The Alaska Arts Confluence and Port Chilkoot Co. are partnering to host a three-day masonry repointing workshop in Haines May 3-5.

The event, provided by the Vanishing Treasures Program and National Park Service, will give community members hands-on experience repairing Fort Seward’s burnt-out barracks building foundation as well as background on historic preservation programs throughout the state.

Confluence creative director Carol Tuynman said the workshop will engage local volunteers in meaningful work that will jump-start repairs to the barracks ruins, which will soon be home to local art installations as part of the Confluence’s Historic Fort William H. Seward Sculpture Garden project.

Participants will learn to mix mortar, repoint the building’s ashlar foundation, perform basic condition assessments, and use the tools and processes required to build and repoint masonry walls.

“There are not a whole lot of buildings (in Alaska) with stone foundations like this,” said Grant Crosby, senior historical architect with the National Park Service’s Alaska Regional Office. “A lot of buildings in Alaska are wood or logs. These are actually pretty unique buildings with beautiful stone foundations.”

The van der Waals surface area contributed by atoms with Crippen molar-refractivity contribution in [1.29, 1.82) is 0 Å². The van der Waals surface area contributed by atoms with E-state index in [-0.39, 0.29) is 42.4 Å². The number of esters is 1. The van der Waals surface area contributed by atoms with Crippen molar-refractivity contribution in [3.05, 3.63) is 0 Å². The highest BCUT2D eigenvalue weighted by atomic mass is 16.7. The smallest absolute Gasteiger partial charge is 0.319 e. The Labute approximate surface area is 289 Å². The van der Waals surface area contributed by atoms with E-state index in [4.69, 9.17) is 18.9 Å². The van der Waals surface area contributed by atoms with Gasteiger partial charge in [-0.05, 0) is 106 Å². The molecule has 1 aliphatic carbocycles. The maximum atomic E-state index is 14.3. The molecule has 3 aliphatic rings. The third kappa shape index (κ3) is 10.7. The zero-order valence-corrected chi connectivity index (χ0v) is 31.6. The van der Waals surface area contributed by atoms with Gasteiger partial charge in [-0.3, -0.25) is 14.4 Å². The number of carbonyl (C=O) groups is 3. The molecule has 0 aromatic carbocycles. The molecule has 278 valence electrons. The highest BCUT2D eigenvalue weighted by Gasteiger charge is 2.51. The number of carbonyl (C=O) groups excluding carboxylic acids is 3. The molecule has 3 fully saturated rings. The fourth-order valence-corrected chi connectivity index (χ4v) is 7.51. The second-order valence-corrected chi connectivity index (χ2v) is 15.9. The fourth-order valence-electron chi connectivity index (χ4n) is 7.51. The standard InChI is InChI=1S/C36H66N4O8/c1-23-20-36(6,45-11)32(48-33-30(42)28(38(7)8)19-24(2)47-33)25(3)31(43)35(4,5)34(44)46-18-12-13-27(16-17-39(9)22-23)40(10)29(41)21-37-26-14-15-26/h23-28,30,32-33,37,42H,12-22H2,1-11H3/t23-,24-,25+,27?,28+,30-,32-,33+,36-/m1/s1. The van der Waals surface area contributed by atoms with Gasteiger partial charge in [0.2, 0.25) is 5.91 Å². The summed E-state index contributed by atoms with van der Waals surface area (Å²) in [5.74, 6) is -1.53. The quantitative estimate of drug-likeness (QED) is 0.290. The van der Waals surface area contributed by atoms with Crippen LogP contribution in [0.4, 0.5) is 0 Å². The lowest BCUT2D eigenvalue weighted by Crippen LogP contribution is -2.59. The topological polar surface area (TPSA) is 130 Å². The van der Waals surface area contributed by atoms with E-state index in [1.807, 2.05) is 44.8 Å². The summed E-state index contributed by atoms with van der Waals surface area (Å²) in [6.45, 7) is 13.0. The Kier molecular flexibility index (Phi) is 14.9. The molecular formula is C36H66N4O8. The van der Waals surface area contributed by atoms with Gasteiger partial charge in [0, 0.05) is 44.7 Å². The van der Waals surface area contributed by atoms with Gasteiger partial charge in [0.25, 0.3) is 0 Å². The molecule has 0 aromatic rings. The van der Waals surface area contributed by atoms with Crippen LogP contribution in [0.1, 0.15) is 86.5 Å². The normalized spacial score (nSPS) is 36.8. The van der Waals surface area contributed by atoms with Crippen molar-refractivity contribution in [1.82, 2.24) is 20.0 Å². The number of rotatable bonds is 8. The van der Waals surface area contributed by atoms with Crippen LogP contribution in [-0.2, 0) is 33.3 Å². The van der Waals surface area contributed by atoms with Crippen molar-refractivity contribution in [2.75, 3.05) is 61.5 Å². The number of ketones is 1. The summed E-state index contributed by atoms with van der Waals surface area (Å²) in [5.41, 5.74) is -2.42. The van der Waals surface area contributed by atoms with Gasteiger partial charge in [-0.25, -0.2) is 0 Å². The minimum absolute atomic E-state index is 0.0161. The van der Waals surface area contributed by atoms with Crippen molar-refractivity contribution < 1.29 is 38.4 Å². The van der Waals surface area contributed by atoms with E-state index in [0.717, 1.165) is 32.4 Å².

Crosby and historical preservation mason Sterling Holdorf will lead the workshop. Holdorf has sent away a sample of the building’s existing mortar to a San Francisco lab in the hopes of identifying its components.

“Matching the original mortar is a critical step in the restoration of the foundation walls,” Holdorf said. “This analysis will identify the various components that were used in the original mortar; material such as binder (natural cement, Portland cement and lime) as well as the size, quantity and color of aggregate/sand/fines. All of these components combined will enable us to match the original mortar as closely as possible.”

The hands-on work will be augmented with presentations and slideshows about historic preservation and National Historic Landmarks, the highest honor for historic sites in the United States. There are 2,500 National Historic Landmarks, 49 of which are in Alaska.

Registration for the hands-on portion of the workshop is limited to 15 participants. Others are welcome to sit in on the classroom segments of the seminar. Registration is required. The event is free. Register at

The Vanishing Treasures program supports the preservation of traditionally-built architecture throughout the western United States, facilitates the transfer of traditional skills, and promotes connections between culturally associated communities and places of their heritage.